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March 25, 2007

No Class

We were seated in first class on our flight from Atlanta to Newark on our way to Portugal.  The boys were ecstatic and I took (undeserved) credit for the situation because I had spent a lot of time chatting up the Delta agent as we both tried to make sure that our family and our bags would end up in Lisbon.

From then on the boys were convinced that all it would take to escape the confines of coach class was a smile and a wink from me, and when we checked in at the Lisbon airport yesterday they hollered, “Get us seats in first class, Mom!  We want to sit in first class!”

I just might have been able to do it, too.  The Portuguese loved the boys’ light hair, and the whole family was reasonably clean, or at least we weren’t smelling overtly like clams.  Finn’s snarl had temporarily disappeared, I’d put on a swipe of lipstick and Bill was his usual hot self.  Drew and Porter happened to be wearing matching pants, and were walking through the airport and reading at the same time, looking like studious little princes.  I imagined that someone could have mistaken us for a cultured European family returning to London after a Lisbon sojourn.  I smiled with pride as I presented our passports at the airline counter.

The ticketing and check-in process was lengthy, and I had a number of documents to keep track of.   As I looked for a missing ticket, the agent began to frown and look at the baggage scales where our suitcases were.  The twins were standing on top of the suitcases engaged in what I can only describe as redneck repartee:

Drew: Guess what?

Porter: What?

Drew: Chicken butt!

(manic giggles)

I looked behind me; Finn was staring into space with his mouth hanging open, listening to his iPod.  Bill was leaning against a column surrounded by all the boys’ backpacks, reading 1776, oblivious to his offspring’s antics.  (This should be interpreted as unequivocal praise for the book.  Bill has little patience for long books or poultry jokes.)
Meanwhile, the guys continued.

Porter: Okay, now my turn.  Guess who.
Drew: Who?
Porter: Chicken poo!

Drew laughed so hard his face got red and he started coughing.

“I’m sorry,” I said to the agent. “Perdao,” I said, while I swatted the twins off the baggage and sent them back to Bill.

We sat at the very back of the plane.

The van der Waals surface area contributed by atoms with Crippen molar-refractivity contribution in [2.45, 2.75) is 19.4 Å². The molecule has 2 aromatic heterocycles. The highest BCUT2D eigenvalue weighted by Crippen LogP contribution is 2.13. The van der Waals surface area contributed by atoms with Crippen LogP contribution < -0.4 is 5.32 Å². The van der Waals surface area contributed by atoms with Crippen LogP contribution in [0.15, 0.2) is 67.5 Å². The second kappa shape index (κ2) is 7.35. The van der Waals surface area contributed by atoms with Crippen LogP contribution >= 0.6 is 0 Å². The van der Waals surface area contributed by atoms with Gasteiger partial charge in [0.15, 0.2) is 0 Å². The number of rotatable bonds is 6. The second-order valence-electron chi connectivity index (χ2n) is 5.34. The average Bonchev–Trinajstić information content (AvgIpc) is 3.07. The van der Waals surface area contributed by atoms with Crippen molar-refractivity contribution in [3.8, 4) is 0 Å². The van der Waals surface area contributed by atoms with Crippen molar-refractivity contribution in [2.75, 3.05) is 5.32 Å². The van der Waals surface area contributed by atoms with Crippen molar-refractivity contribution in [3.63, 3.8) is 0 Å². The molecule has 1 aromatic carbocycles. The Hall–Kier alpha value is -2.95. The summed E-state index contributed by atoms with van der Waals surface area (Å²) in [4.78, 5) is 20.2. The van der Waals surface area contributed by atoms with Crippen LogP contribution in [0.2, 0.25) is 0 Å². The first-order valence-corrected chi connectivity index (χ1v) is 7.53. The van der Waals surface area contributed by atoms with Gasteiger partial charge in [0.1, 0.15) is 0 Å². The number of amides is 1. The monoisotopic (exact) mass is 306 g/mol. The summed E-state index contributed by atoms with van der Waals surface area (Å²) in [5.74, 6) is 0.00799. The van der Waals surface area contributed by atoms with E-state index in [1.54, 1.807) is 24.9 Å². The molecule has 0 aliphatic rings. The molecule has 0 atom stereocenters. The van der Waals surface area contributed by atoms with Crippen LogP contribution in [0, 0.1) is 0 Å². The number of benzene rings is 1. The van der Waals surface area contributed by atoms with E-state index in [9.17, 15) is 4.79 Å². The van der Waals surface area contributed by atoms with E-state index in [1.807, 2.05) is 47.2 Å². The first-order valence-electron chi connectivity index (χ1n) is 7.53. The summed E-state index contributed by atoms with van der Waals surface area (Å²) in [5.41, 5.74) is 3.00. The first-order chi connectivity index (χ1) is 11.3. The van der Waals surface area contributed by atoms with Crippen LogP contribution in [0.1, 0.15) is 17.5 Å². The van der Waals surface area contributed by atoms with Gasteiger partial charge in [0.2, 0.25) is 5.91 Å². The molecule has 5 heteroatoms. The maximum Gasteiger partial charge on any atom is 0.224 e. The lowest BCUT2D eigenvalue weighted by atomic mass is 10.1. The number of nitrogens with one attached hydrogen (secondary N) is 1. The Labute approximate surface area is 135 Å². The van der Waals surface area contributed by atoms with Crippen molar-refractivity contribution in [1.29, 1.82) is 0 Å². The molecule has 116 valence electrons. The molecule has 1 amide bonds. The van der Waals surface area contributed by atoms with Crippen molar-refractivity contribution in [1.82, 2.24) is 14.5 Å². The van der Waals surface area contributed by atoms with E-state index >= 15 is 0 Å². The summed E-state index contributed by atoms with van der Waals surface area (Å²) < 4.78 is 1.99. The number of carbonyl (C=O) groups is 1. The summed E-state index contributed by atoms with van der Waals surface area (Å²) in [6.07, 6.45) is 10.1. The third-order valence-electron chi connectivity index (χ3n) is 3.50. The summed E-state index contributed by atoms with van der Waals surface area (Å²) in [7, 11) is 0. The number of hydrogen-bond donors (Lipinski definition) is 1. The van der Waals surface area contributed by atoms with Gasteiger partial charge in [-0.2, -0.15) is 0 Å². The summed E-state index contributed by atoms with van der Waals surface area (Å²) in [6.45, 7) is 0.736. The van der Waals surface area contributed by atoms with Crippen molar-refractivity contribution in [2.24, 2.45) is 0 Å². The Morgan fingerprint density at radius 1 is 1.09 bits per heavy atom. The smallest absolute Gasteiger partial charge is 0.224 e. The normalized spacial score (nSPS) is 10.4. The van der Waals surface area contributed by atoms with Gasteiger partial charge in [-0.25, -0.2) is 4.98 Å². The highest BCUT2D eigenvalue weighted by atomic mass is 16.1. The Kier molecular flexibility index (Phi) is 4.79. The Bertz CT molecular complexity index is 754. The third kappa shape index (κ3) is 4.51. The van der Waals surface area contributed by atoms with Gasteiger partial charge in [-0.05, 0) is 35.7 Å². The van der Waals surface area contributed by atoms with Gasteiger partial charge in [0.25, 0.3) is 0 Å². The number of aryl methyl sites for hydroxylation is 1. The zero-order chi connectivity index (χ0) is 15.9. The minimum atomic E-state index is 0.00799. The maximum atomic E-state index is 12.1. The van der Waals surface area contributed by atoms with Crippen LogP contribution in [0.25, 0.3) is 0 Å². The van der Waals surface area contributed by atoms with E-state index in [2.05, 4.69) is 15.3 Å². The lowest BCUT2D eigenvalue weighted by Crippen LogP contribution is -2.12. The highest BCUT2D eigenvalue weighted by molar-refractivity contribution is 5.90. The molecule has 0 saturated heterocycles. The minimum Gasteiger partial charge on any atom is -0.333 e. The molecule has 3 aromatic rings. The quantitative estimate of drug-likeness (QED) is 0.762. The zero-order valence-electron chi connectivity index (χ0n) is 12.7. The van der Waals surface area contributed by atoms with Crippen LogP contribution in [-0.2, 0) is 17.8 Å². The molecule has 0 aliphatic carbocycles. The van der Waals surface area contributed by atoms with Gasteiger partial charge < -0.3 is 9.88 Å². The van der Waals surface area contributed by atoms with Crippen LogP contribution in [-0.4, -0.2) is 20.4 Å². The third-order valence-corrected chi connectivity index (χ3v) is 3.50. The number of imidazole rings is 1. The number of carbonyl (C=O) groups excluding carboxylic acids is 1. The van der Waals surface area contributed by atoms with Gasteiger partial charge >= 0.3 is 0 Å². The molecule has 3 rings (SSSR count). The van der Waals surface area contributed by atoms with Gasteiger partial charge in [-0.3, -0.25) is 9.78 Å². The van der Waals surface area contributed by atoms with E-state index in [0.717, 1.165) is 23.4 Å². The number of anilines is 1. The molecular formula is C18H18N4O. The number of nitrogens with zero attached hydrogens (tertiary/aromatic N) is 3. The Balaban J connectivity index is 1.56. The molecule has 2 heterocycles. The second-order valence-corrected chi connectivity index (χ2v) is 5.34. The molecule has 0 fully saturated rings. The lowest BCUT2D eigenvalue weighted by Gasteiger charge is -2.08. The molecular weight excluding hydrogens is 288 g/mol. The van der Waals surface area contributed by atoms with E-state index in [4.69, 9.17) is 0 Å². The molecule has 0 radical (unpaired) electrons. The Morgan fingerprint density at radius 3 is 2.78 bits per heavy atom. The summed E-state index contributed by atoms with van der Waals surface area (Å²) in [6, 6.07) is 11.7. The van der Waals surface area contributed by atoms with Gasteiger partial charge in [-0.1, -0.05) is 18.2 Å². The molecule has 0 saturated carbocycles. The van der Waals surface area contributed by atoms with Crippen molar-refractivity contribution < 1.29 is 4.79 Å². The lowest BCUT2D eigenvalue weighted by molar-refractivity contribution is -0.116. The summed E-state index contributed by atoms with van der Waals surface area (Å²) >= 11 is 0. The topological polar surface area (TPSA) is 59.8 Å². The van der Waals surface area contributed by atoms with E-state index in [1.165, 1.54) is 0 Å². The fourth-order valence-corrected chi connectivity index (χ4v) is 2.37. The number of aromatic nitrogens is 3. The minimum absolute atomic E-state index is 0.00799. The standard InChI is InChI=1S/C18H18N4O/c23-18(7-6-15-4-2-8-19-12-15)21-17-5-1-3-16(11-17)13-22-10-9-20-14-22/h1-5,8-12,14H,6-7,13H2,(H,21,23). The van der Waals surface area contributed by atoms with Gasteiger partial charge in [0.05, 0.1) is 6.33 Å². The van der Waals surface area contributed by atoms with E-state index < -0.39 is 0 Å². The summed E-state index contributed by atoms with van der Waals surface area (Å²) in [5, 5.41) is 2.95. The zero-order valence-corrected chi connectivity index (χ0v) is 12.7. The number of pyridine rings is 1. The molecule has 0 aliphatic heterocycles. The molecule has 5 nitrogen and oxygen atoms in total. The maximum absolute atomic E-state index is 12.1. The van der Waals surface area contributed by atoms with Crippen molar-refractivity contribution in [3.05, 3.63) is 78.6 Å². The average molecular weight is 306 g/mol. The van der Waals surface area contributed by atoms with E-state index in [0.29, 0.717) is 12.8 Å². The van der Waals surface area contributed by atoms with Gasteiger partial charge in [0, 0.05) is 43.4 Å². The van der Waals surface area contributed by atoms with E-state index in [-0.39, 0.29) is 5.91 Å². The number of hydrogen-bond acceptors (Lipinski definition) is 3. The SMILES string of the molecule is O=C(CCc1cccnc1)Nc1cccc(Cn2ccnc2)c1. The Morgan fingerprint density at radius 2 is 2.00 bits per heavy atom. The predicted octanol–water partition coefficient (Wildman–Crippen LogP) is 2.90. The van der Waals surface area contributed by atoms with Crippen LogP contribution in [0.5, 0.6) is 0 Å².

Posted by Anne Glamore @ 3:43 pm • Faux Pas,Wanderlust: Travel Tales   

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9 Responses to “No Class”

  1. I think it’s a prerequisite of the job that most travel/ticket agents have to have absolutely no personality. It’s a testament to your fabulousness that you got one somewhere on that trip that still had shreds of individuality left. And, as far as jokes go, those were fairly benign. It could have been SO much worse.

  2. Hilarious – and my life exactly! (Except without the trip to Portugal.)

  3. Lol! Oh my goodness, but I’ll bet it wasn’t funny at the time! Blame it on Bill – he should have been watching the twins. 😉

  4. Oh Anne, that is priceless!!!!

  5. Nanny-nanny-boo-boo; I’m DONE with the chicken poo! My boys, however, quote old BBC shows ad nauseum. If I hear the “Dead Parrot” bit from “Flying Circus” or the “Dream Turnip” bit from “Black Adder” one more time I will put somebody in the ground.

    Are these bits obscure to you? You just wait, little missy. For a preview, just ask your husband. He’ll at least know Monty Python. Bet you a gin and tonic he can quote either “Dead Parrot,” “Ministry of Silly Walks,” or “Nudge, nudge, wink, wink; say no more.”

  6. ha ha– no amount of charm was going to get that lady to put your charming family in first class after chicken butt jokes. I mean, you can only subject coach to that :-p

  7. Several years ago I was scheduled to fly coach from one of the European cities to NYC. They had overbooked so I got to fly business. It was wonderful, wide leather seats, better food and free drinks and gifts.However,ever time they brought me something free I felt like saying sorry this doesn’t really belong to me…I was not supposed to fly in this class etc…
    When my baby was 1 we flew from Amsterdam to elsewhere in Europe. There was so much cigarette smoke around us that we complained. They moved us from very good coach seats to the very back.

  8. […] Discouraging potty humor rather than dealing with potty training is our primary focus now, and my memories of teaching Finn to use the toilet are vague. […]

  9. I am thirty six this year; my brother will be 33. He STILL calls me up…

    Me: Hello?
    He: (Excited) Guess what??
    Me: (stupidly getting excited for him) What?!

    And hilarity ensues. Or something.

    Then again we were chastised recently for flicking peas at each other during dinner too, so maybe I should not be so quick to say who’s immature…but come on, Chicken Butt? How is that even funny? (Little does he know I now have Chicken Poo to lob back at him, mwa ha ha…)

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I'm Anne Glamore, wife, mother, lawyer and blogger. I have three boys, and I'm desperately trying to train them to become Southern gentlemen, but that may be an unrealistic goal. At this point I'd be ecstatic if they'd quit farting at the dinner table. If you're new here, check out the Readers' Favorite Posts below or browse through the Categories. I write about my attempts to teach the boys about peckers and sex (which we call "making googly eyes"), my struggles with hepatitis C and spine surgery, the boys' adventures with fire and pets, my mom's death from ovarian cancer, my love of cooking (with plenty of recipes) and anything else that crosses my mind. Join me on Twitter or StumbleUpon or Email me. I'm happy to speak to your group or club.

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